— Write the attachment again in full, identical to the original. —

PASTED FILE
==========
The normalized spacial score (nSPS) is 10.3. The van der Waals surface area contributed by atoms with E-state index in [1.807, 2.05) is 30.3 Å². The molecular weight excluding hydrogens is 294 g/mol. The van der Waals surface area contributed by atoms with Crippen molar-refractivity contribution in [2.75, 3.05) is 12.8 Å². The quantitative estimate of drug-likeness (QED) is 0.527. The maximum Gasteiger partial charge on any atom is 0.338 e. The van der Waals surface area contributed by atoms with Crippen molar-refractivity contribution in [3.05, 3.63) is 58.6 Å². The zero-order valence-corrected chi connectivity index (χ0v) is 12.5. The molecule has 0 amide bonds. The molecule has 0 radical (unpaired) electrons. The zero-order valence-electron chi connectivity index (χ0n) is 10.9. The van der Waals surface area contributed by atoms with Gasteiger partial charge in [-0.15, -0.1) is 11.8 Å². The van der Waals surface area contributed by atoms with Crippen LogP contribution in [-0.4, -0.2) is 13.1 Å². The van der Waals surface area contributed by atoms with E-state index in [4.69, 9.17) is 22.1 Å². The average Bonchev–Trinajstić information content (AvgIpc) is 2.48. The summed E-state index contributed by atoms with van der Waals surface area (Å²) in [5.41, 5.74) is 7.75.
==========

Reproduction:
The normalized spacial score (nSPS) is 10.3. The van der Waals surface area contributed by atoms with E-state index in [1.807, 2.05) is 30.3 Å². The molecular weight excluding hydrogens is 294 g/mol. The van der Waals surface area contributed by atoms with Crippen molar-refractivity contribution in [2.75, 3.05) is 12.8 Å². The quantitative estimate of drug-likeness (QED) is 0.527. The maximum Gasteiger partial charge on any atom is 0.338 e. The van der Waals surface area contributed by atoms with Crippen molar-refractivity contribution in [3.05, 3.63) is 58.6 Å². The zero-order valence-corrected chi connectivity index (χ0v) is 12.5. The molecule has 0 amide bonds. The molecule has 0 radical (unpaired) electrons. The zero-order valence-electron chi connectivity index (χ0n) is 10.9. The van der Waals surface area contributed by atoms with Gasteiger partial charge in [-0.15, -0.1) is 11.8 Å². The van der Waals surface area contributed by atoms with Crippen LogP contribution in [-0.4, -0.2) is 13.1 Å². The van der Waals surface area contributed by atoms with E-state index in [4.69, 9.17) is 22.1 Å². The average Bonchev–Trinajstić information content (AvgIpc) is 2.48. The summed E-state index contributed by atoms with van der Waals surface area (Å²) in [5.41, 5.74) is 7.75.